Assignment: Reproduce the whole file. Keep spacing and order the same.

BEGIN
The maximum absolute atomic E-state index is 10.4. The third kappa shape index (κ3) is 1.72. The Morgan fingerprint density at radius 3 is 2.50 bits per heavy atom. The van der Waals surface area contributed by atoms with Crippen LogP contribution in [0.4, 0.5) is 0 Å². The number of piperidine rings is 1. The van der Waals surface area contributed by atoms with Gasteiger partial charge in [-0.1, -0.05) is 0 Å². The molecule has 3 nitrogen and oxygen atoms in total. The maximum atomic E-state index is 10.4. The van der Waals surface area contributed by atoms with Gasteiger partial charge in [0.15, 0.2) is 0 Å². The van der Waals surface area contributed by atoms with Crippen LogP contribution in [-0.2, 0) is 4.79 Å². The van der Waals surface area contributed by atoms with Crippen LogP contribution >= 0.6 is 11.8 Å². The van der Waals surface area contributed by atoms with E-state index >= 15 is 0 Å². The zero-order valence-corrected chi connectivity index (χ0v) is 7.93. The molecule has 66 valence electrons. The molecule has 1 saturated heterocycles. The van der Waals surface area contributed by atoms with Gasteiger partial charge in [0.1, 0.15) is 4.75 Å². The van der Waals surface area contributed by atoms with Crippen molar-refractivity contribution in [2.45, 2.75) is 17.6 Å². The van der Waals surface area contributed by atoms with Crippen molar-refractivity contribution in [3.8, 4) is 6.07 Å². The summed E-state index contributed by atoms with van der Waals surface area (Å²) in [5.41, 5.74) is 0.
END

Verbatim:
The maximum absolute atomic E-state index is 10.4. The third kappa shape index (κ3) is 1.72. The Morgan fingerprint density at radius 3 is 2.50 bits per heavy atom. The van der Waals surface area contributed by atoms with Crippen LogP contribution in [0.4, 0.5) is 0 Å². The number of piperidine rings is 1. The van der Waals surface area contributed by atoms with Gasteiger partial charge in [-0.1, -0.05) is 0 Å². The molecule has 3 nitrogen and oxygen atoms in total. The maximum atomic E-state index is 10.4. The van der Waals surface area contributed by atoms with Gasteiger partial charge in [0.15, 0.2) is 0 Å². The van der Waals surface area contributed by atoms with Crippen LogP contribution in [-0.2, 0) is 4.79 Å². The van der Waals surface area contributed by atoms with Crippen LogP contribution >= 0.6 is 11.8 Å². The van der Waals surface area contributed by atoms with E-state index >= 15 is 0 Å². The zero-order valence-corrected chi connectivity index (χ0v) is 7.93. The molecule has 66 valence electrons. The molecule has 1 saturated heterocycles. The van der Waals surface area contributed by atoms with Gasteiger partial charge in [0.1, 0.15) is 4.75 Å². The van der Waals surface area contributed by atoms with Crippen molar-refractivity contribution in [2.45, 2.75) is 17.6 Å². The van der Waals surface area contributed by atoms with Crippen molar-refractivity contribution in [3.8, 4) is 6.07 Å². The summed E-state index contributed by atoms with van der Waals surface area (Å²) in [5.41, 5.74) is 0.